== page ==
Debbie Leyland is a voluntary member of CPAG's Wellington network, and community health campaigner. Speaking recently at CPAG's Summit, Rethinking the Welfare System if 21st Century Debbie shared her experience of being a beneficiary, and what it's like to live on a low income. Debbie has kindly allowed CPAG to reproduce her talk for the Welfare Fit for Families campaign.
Every week after I pay rent power and bills I am left with $70 a week. The sad thing is, among my friends I’m considered rich. My $70 covers my weekly food, transport, medication and doctor’s fees. It’s really hard. Most weeks I’m also helping out my family – putting $10 into my daughter or son’s account, or buying them a top up card or whatever they need.
My daughter has carpal tunnel syndrome which affects her hands so she can’t work. She has a baby who is only 8 months old. She and her partner are on a benefit, and they are left with just $102 a week after power and rent, to support two adults and my 8-month-old grandchild. $102 for food and everything else including nappies.
A while ago my daughter was over, and I found some money under the bed. I asked her what we should buy as a treat, and we both said peaches! It was like we’d won lotto. Who can afford to buy fruit? No one that I know. I haven’t seen a full fruit bowl, in the house of anyone I know, for years.
We bought some cauliflower and we were in heaven, it was like Christmas. I’d love to be able to fill my cupboards with fresh vegetables and food so when my family come I could feed them a really wholesome meal. My fridge is empty. I’ve got a can of baked beans and a can of tomatoes. I haven’t bought a block of cheese for months. It’s too expensive.
I’m on the invalid’s benefits because I suffer from Post Traumatic Stress Disorder due to things that happened during my childhood. I suffer from depression and anxiety. It’s very difficult but I’m at a level now where I’m well and I can maintain my life. But sometimes I can’t afford my medication, because I don’t have enough money, and then I become really unwell.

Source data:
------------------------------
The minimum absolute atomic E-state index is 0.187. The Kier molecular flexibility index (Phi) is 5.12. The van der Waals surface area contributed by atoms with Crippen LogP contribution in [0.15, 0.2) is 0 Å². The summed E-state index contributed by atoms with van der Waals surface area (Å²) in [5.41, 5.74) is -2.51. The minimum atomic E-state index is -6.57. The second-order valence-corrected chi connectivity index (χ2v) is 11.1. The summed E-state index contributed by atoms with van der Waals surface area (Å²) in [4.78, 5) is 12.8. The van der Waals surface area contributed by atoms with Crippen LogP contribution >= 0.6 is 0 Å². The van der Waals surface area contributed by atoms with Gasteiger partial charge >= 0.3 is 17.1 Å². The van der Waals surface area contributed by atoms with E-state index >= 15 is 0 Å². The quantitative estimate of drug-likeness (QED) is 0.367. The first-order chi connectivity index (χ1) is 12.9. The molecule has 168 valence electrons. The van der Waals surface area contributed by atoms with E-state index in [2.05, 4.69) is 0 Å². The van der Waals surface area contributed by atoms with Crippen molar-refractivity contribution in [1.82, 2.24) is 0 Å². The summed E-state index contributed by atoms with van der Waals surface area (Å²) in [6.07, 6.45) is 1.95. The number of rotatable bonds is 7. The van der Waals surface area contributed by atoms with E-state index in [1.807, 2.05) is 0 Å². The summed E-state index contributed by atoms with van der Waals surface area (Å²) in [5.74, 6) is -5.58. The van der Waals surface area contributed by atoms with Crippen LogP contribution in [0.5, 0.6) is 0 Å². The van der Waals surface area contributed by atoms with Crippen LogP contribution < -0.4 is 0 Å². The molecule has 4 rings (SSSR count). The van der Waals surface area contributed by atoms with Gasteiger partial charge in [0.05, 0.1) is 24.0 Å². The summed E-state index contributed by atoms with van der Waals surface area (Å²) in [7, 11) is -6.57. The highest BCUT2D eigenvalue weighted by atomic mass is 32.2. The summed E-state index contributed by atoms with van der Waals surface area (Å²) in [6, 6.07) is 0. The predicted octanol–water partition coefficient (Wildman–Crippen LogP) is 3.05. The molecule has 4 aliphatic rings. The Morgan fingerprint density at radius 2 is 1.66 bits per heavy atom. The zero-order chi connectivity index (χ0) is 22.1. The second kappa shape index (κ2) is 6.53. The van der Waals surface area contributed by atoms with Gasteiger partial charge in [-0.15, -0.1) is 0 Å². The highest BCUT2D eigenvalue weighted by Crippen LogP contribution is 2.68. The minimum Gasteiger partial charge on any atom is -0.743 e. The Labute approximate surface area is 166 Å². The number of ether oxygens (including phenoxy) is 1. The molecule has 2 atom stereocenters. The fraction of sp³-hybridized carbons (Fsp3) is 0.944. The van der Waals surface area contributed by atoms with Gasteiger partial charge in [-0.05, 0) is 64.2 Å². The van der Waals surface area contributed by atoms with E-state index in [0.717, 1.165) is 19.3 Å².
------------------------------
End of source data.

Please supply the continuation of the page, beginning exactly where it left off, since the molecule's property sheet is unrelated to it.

I feel like being on a benefit has impacted on my life hugely. The saddest thing for me is the reaction when I’m working out in the community. There’s a lot of people who, when you say you are a beneficiary, think you are either a bludger, or lazy, or whatever. The second part is the financial restraints – it is nearly impossible to live on that amount of money. People frame being on the benefit as a choice. I didn’t wake up and think: “I’m going to go on the benefit and live in complete poverty for the rest of
my life.” I didn’t ask to be here.
Every day I have to make choices. Do I go to the doctor or do I feed the kids? It’s an ongoing battle. I used to go out and about, and now I don’t. The last time I actually went out with my friends was two-and-a-half years ago. I can’t do things that people take for granted like going out as a family for dinner, or going out to entertainment. It’s really hard.
It was my granddaughter’s birthday the other day, and I just didn’t have enough money to buy her a present or even to go out to Porirua to see her. I just had to ring her and say “happy birthday”. I’d like to be able to take my daughter or grandchildren for a walk through the town belt but they can’t afford the train fare from Porirua, and I can’t afford to get out there. Being on the benefit really creates distance within families.